RCYC ACADEMY REPORT – by Lindani Mchunu
From 1961-1989 the communist government of the German Democratic Republic ‘GDR’ began to build a barbed wire and concrete wall between East and West Berlin. The official purpose of this Berlin wall was to keep Western “fascists” from entering East Germany and undermining the socialist state, but it primarily served the objective of stemming mass defections from East to West. Summits, conferences and other negotiations came and went without resolution. Meanwhile, the flood of refugees continued. In June 1961, some 19,000 people left the GDR through Berlin. The following month, 30.000 fled. In the first 11 days of August, 16,000 East Germans crossed the border into West Berlin and on August 12 some 2,400 followed- the largest number of defectors ever to leave East Germany in a single day. From 1949-1958 almost 3 million people crossed from East to West. The construction of the Berlin Wall did stop the flood of refugees from East to West, and it did defuse the crisis over Berlin. President Kennedy conceded that, “A wall is a hell of a lot better than a war.” In all at least 171 people were killed trying to get over, under or around the Berlin Wall. Escape from East Germany was not impossible, however: From 1961 until the wall came down in 1989, more than 5,000 East Germans (including some 600 border guards) managed to cross the border by jumping out of windows adjacent to the wall, climbing over the Barbed wire, flying in hot air balloons, crawling through sewers and driving through unfortified parts of the wall at high speeds.
Man has been erecting walls from time immemorial, most of them have been physical structures, built to fortify castles and cities, dogmas and doctrines. Like all things man made in time they wither away or are destroyed by man himself only to erect more walls in future. I think these walls of brick and mortar are better than the one’s we construct in our minds, the ones that are ethereal and shapeless. These walls are the most resistant ones, like a cancer, that continually mutates and spreads from one organ to the next. In the sky we have
walls and they are called flying zones, at sea we have walls and they are called territory. They are of course imaginary, in the sense that they are not physical objects but rather lines written in navigation manuals, fortified by every countries’ navy. Yet it would seem at every turn in the pages of history, human beings have resisted the restriction of free movement. To this very day they resist to be confined to a single area, maybe it is our inherent primal instinct to be nomadic, like animals migrating through the ever changing seasons. I have always made mention that our academy is a social experiment like no other, we seek to break down the walls of colour, the walls of geography, the walls of class, yet most of all we seek to break down the personal walls of every young sailor from under-served communities, the walls that they have constructed in their minds. The walls that make them believe that sailing and the ocean is a white man’s sport, the Royal Cape Yacht Club is a white man’s place, and that to dream to be free on the open ocean with a boat and a destination is a fool’s errand. On the 28th of February I was in Durban attending the inaugural Minister’s Dialogue hosted by Blade Nzimande. The minster spoke strongly about the need for the maritime sector to Transform, he quipped that very few black people were interested in this industry, could it be perhaps because we are afraid to swim? My answer to that was to show a video of Sibu Sizathu and Sabatha Gayeka, sailing on Arch Angel flying a kite on their way to Mykonos. There was awe and shock in the room, nobody could believe what they were seeing. Two young black boys from Masiphumelele Township, so comfortable out at sea. What we are doing here is special in a way that the ordinary member of the club who has never been to a township could not imagine. This academy is changing perceptions not only on this side of the Wall but on the other side too. As we collectively warm up to the idea of seeing young black kids out on the water, so too are the people on the other side of the wall. Walls of the mind are insidious and tenacious. They are like carbon monoxide, odour less and colourless. We should be vigilant like the night owl, not of the enemy on the other side of the wall but rather the one within. I truly and honestly believe that if we can get it right, here in our small community of sailors, if we can have free movement from East to West, without any check points and walls, we can leave a legacy that many would imitate.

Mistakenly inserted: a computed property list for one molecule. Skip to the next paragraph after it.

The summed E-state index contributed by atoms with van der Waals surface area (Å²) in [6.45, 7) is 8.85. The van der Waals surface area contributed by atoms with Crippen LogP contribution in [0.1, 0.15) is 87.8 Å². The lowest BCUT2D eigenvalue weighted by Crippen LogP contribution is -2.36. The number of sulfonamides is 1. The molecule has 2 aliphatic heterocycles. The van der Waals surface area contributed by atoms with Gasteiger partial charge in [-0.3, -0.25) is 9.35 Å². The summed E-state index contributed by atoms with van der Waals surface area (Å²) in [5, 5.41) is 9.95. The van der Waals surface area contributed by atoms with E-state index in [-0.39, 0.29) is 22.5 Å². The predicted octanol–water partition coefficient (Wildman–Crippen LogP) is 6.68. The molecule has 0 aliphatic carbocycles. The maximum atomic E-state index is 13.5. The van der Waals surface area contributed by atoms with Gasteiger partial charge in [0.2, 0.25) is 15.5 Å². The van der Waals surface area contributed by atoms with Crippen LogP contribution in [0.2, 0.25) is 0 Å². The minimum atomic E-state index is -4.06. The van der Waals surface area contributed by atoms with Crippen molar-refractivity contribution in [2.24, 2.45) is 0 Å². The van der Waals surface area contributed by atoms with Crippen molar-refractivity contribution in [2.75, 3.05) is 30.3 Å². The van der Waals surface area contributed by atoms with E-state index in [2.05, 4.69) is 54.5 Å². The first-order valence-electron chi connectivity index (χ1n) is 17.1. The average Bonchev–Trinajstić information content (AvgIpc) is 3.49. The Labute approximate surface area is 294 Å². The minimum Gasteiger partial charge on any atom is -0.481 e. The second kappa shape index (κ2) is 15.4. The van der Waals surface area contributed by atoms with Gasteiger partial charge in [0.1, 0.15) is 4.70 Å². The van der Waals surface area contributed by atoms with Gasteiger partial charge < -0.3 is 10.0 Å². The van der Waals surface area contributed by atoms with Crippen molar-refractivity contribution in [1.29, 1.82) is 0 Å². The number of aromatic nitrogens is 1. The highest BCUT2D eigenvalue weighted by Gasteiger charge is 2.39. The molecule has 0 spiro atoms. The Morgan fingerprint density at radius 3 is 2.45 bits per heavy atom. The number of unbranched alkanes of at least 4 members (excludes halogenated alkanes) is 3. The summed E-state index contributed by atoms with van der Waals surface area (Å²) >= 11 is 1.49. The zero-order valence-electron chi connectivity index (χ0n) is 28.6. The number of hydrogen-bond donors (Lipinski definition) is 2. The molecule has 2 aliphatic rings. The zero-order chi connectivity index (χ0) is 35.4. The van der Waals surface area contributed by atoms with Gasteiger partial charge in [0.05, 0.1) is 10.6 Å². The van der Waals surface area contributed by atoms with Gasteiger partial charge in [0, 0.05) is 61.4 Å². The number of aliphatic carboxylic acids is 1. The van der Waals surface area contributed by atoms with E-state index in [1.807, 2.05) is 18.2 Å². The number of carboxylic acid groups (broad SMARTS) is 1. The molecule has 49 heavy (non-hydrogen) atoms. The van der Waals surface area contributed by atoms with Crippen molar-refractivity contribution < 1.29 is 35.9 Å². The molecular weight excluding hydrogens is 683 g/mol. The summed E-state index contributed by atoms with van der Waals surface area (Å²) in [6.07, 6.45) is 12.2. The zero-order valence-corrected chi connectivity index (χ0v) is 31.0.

When I was in Durban in my Royal Cape Yacht Club Jacket, giving a presentation with my polished English, many who sat in the room, thought I am a colonised black man, I felt their walls pushing up against me and thought to myself, what a shame, if only you could cross to my side, you would be pleasantly surprised to find out that the waters of Table Bay treat me the exact same way as a girl from Khayelitsha, without fear or favour.